Hākari: a symbol of aroha
1 December 22
Reading time: 3 minutes
The blooming of the pōhutukawa is always a sign that summer has arrived. We begin to feel the warmth of the sun on our skin, and the warmth of the season in our heart.
We herald the call to return to the place that nurtures the whānau. As a child, for me, this place was my nanny and pāpā’s home.
This is one of my very special memories of the Christmas season – a time to gather, to play, to swim, to share gifts. It was a time to enjoy the delicious family feast that my uncles would gather and my nanny, mum and aunties would prepare, always made with love.
I’ve always believed that love is the magic ingredient that embellishes any meal. It’s the food that has enriched our whānau through the generations.
This is one example of hākari. It is a time to bring people together, to relieve ourselves of burdens, to celebrate special occasions. It is also a time for everyone to partake in the practice of giving, which in turn supports the wellbeing of the people.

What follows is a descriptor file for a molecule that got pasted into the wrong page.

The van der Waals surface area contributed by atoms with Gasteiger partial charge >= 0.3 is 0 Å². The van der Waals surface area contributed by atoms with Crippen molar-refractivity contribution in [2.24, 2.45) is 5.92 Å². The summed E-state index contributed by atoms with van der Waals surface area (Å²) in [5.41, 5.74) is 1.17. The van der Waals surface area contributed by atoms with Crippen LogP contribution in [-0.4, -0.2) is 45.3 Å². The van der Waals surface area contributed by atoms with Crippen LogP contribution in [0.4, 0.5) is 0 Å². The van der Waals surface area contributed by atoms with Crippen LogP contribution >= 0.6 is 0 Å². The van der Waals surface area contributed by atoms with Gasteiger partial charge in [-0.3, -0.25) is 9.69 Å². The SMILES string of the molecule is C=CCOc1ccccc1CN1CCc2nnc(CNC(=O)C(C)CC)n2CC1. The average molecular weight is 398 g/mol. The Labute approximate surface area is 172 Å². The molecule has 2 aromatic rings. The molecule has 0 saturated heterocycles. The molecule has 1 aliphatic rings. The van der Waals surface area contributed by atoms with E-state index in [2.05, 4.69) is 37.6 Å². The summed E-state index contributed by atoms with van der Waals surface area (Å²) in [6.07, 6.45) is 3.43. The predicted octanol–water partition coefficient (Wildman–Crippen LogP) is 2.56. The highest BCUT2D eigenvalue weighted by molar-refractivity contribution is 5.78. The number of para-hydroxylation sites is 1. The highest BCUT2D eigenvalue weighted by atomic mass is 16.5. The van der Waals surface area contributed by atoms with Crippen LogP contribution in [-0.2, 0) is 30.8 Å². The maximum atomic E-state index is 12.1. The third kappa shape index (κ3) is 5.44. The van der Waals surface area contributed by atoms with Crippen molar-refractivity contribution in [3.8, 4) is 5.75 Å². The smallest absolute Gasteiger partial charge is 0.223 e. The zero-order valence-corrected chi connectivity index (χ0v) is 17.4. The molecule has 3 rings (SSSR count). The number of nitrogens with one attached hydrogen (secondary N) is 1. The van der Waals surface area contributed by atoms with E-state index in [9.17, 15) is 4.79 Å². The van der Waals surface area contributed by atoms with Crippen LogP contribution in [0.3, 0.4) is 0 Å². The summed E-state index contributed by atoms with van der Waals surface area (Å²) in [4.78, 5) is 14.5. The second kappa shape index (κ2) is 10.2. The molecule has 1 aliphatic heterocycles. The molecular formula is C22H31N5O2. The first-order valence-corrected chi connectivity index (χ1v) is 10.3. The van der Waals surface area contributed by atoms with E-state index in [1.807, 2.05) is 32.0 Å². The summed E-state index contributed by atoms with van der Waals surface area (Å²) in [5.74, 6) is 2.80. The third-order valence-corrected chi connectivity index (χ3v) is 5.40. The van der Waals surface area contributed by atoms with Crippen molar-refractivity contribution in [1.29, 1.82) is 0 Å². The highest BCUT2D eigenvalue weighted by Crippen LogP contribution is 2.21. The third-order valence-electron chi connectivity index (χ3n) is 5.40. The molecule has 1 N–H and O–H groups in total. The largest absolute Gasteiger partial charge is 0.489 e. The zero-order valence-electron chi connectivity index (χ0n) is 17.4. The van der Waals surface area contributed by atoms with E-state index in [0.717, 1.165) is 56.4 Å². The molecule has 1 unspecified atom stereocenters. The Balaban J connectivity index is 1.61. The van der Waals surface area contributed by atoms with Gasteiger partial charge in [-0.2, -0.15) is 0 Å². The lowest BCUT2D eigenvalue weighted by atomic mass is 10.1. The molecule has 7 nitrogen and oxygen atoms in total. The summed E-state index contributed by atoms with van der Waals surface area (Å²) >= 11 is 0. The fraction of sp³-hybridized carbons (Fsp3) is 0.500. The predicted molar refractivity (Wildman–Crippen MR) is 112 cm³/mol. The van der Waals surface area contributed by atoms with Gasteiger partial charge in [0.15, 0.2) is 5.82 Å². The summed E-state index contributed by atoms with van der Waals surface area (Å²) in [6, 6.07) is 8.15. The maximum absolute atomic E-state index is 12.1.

The traditions of hākari are very much practised today. Although our nanny and pāpā are no longer with us, we continue to gather as whānau every year. The elders prepare the hākari, while the grandchildren take time to relax.
All of my whānau partake in the practice of giving, each bringing our special dish to the table. We maintain the sentiment of aroha that our elders instilled in us.
I think about the times of my nannies and pāpās. They worked together to make sure that all of their mokopuna in the pā were cared for. They were frugal and saved, they grew and gathered kai, and they shared the mahi so that we were all looked after.
Right up until the day of the hākari, we never felt the stress of this special time. Instead we had the joy of appreciating the delicious kai.
Hākari is a symbol of aroha!
Erin Thompson (above, smiling at centre) is Sorted's Kaihautū, upskilling and keeping us well-grounded in the cultural perspective of te ao Māori, the Māori world.